Deacon Brodie

One good thing has come out of all the expense caused by having to redo the cobbled Royal Mile (it was done just a few years ago but they made an arse of it, so on again local taxpayers fund the work to be redone while businesses nearby are losing trade – good work, Edinburgh council, nice to see our huge tax bill is used so effectively). But it has been a chance for archaeologists to literally dig up some of the city’s history, including finding the old Tolbooth, which is at least 400 years old and is the place where Deacon Brodie was imprisoned and later hung.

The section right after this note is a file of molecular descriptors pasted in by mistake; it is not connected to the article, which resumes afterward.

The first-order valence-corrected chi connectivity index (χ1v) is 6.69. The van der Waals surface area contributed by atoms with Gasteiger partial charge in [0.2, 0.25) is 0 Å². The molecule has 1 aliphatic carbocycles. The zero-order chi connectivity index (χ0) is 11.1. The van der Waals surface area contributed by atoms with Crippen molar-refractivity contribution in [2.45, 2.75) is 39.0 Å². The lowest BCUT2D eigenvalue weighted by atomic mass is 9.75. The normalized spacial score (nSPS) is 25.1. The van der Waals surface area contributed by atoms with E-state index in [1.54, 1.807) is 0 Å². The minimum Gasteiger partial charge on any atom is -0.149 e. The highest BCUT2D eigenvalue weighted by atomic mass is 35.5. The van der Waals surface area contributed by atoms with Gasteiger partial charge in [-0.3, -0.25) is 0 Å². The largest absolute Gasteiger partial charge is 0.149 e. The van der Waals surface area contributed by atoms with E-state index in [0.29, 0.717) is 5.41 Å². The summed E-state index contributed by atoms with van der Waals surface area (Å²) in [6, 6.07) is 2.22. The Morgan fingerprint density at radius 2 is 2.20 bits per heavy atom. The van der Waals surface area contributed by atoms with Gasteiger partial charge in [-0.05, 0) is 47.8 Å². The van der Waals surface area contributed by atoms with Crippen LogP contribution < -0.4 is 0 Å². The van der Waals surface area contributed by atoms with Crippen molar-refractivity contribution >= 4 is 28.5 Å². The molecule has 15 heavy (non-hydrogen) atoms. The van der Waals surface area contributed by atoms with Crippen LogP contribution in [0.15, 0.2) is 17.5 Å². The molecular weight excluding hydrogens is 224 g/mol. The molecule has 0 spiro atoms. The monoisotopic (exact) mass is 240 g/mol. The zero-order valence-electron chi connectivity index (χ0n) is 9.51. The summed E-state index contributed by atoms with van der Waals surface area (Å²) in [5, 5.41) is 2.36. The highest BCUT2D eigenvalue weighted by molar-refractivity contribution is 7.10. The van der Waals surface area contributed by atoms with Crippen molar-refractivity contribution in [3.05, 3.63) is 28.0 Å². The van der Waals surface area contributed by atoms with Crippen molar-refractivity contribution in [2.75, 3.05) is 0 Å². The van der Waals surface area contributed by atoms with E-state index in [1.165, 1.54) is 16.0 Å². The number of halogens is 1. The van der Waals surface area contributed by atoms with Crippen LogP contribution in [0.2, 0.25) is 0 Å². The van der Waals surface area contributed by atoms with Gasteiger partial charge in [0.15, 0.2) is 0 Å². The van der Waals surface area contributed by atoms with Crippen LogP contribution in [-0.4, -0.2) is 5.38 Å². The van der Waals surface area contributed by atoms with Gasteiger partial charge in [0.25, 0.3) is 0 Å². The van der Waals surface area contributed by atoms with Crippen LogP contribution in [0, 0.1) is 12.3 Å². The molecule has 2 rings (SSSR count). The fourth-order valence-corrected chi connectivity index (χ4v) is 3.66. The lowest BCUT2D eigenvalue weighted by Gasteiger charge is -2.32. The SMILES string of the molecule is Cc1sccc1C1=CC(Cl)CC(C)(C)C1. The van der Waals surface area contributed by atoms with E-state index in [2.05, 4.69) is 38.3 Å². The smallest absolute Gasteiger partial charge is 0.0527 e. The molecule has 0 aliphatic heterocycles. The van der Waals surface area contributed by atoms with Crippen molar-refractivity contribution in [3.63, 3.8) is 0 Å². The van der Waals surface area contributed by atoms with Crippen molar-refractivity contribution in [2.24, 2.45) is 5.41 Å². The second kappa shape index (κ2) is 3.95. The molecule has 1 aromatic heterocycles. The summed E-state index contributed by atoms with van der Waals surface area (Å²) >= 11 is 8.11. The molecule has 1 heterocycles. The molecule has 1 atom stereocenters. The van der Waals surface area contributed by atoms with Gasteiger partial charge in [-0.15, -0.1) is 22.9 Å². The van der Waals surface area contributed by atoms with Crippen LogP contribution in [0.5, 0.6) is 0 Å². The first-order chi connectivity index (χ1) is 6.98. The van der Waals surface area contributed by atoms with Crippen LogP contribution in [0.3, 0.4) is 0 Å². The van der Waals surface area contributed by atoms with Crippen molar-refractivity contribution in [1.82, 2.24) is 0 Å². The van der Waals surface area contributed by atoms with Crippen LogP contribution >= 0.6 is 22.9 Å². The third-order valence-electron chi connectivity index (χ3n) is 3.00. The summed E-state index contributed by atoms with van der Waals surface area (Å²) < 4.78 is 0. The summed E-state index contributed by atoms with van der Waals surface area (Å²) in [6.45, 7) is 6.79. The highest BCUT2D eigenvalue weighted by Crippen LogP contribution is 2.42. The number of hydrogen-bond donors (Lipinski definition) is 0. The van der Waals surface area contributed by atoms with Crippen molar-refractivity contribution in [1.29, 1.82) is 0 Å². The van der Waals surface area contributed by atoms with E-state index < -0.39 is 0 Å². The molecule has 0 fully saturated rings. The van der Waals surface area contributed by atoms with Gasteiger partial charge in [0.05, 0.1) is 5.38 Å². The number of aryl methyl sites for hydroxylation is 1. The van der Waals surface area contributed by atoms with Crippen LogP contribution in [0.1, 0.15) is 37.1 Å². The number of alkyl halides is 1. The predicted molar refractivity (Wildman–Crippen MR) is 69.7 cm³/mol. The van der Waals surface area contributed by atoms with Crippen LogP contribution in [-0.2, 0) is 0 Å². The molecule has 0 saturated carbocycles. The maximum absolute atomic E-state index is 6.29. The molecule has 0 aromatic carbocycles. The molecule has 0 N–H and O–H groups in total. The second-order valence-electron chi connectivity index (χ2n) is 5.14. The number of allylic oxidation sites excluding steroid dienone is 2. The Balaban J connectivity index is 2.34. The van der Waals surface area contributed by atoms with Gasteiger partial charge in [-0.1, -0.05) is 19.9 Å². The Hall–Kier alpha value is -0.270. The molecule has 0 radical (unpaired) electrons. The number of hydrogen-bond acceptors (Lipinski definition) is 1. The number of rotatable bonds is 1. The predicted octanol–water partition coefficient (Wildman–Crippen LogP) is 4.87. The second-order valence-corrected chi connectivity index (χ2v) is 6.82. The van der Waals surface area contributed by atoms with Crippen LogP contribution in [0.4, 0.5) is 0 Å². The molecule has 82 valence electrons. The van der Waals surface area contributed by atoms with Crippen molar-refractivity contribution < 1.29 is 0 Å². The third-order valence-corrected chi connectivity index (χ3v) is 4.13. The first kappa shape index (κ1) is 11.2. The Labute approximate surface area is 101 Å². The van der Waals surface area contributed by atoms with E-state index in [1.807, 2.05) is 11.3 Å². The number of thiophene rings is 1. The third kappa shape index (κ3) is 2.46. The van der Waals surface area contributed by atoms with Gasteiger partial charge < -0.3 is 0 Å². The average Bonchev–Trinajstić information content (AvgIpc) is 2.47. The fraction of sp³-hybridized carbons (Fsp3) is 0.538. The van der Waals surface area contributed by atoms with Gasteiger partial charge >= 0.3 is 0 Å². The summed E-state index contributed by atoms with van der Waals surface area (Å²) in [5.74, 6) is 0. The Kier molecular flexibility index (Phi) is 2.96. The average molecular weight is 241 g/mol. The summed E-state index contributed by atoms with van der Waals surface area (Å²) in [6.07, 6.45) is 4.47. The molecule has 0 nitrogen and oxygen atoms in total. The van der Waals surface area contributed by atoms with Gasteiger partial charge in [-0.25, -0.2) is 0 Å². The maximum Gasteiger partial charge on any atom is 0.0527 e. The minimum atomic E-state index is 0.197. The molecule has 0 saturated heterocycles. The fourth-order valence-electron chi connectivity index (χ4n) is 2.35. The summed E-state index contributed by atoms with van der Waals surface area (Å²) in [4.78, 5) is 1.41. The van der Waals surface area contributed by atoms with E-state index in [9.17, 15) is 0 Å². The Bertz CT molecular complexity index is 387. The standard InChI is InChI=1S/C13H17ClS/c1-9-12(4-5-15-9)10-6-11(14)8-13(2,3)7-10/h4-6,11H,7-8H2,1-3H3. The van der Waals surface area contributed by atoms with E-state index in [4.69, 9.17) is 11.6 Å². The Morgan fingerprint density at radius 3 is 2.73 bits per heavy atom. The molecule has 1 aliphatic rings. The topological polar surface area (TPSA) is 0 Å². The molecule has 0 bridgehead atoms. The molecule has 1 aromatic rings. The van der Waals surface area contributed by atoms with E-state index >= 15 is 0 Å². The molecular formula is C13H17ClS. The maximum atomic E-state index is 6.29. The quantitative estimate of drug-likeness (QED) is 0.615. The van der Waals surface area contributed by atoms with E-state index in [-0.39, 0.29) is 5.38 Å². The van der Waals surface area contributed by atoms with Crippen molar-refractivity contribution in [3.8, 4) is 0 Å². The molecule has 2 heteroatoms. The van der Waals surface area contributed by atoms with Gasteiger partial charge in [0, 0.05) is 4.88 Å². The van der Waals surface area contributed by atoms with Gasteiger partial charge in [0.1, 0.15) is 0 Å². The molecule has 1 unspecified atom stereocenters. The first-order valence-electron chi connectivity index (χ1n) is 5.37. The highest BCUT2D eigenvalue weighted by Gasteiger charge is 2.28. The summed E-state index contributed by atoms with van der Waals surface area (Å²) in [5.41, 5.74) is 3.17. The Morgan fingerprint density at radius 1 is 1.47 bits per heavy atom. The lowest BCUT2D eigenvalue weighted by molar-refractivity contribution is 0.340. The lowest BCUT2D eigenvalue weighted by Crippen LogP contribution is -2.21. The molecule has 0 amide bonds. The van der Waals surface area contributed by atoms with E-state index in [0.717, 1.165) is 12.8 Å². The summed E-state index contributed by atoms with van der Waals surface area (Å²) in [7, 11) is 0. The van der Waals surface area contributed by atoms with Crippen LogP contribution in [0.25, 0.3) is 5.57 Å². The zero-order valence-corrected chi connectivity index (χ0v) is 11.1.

Brodie was a highly respectable member of the community – ironically he is said to have funded the gallows on which he later ended his life – but by night he was a gambler, drinker and robber (gee, glad we don’t have such two-faced public figures today, eh??). This split personality is part of the inspiration for a later Edinburgh writer, Robert Louis Stevenson, and his immortal tale Dr Jekyll and Mr Hyde (although Hogg’s Confessions of a Justified Sinner is also a major influence). The remains will be wrapped in a protective sheeting before being reburied and the site marked with copper lines once the new surface is put down, just as the site of the old gallows is. Funny to think as you walk down the Royal Mile these innocent looking little copper markers in the stone actually point out where many people, from heretics to robbers to bodysnatchers, witches and even cannibals (Sawney Bean and his family); now it is a tourist site.